Advice and tips on marinating fish and meat to ensure it remains at its best
The word marinate is derived from the ancient Latin word “mare”, which means “the sea”. Consequently, the word marinate only applied to fish and seafood. However, times have changed and whilst many people still marinate seafood and fish, marinating meat has become much more popular.
A marinade is a liquid, usually oil or acidic based, that contains a variety of herbs, spices, flavours or seasonings that is used as a pre cooking soak for meat or seafood and fish. The liquid used in marinades typically consist of vinegar, wine, citrus juice, extra virgin olive oil or some other vegetable oil.
A spice stall at a Turkish market. Here you will find a whole range of different herbs and spices you can put in to a homemade marinade.
All supermarkets will carry a large selection of ready-made marinades that are useful for a variety of different seafood and meats. It doesn’t matter whether you are going to marinade tuna steaks, sword fish, pork, beef, lamb, chicken or any other meat you will find a marinade that will work. Marinades come in a variety of different flavours. From hot and spicy marinades that give a chilli kick to citrus marinades to more subtle flavoured marinades a supermarket will stock them all. The marinades available at supermarkets will consist of full marinades to packets of dried herbs and spices.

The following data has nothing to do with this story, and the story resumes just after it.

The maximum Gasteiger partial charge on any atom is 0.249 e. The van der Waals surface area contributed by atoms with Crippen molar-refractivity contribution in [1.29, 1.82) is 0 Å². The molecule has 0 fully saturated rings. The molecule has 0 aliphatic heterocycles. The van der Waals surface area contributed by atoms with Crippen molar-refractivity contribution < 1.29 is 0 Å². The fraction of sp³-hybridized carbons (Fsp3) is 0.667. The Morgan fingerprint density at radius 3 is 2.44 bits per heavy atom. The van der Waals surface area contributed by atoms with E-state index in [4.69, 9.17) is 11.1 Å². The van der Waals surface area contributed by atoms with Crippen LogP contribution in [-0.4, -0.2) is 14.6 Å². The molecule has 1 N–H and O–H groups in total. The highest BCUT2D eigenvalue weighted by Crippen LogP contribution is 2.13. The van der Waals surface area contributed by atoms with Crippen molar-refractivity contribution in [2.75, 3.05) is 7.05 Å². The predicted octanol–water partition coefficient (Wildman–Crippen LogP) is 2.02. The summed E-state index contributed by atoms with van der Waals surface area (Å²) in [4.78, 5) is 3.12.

When using the full ready-made marinades all you need to do is open the jar, put it in a bowl and add the meat or seafood. When using the dried marinades you will need to add the oil, vinegar, wine or whatever liquid you want to the dried herbs and spices, mix thoroughly and then add the meat or seafood.
Like all ready-made food items the supermarket marinades are often full of sugar, salt and empty calories, none of which are very good for you. The best way around this is to make your own marinades at home. Fortunately, marinades are easy to make, they are quick to make and they are made from readily available ingredients. There really are no excuses not to make your own homemade marinades.
If you are using an acidic marinade you need to use a non reactive vessel, such as a ceramic bowl, a glass or pyrex dish or a stainless steel bowl. Never use any vessel made from aluminium as this may react with the acidic base and give your food a nasty metallic taste. Rather than using a ‘hard’ vessel in which to marinade meat and seafood it is much easier to use a large plastic zipper bag. Using one of these zipper bags is easy as all you do is add the marinade, add the meat or seafood, squeeze out as much air as possible and then shake the bag before putting it in the fridge.
When marinating meat or seafood you need to chill it and keep it in the fridge at all times. Leaving the meat or seafood to marinade at room temperature may lead to a bacterial colony developing, which could be harmful.
Never put all of the marinade in to the non reactive vessel or zipper bag. If you keep some of the marinade behind you can use it to baste the meat or seafood whilst it is cooking.
Meat takes much longer than seafood and fish to marinade. Some cuts of meat need to be marinated for many hours, ideally overnight in order for the meat to properly soak up the marinade. Seafood and fish should be marinated for no longer than thirty minutes. If you leave seafood or fish marinating for too long it may end up ‘cooking’ and the flesh will go mushy, rendering the food useless.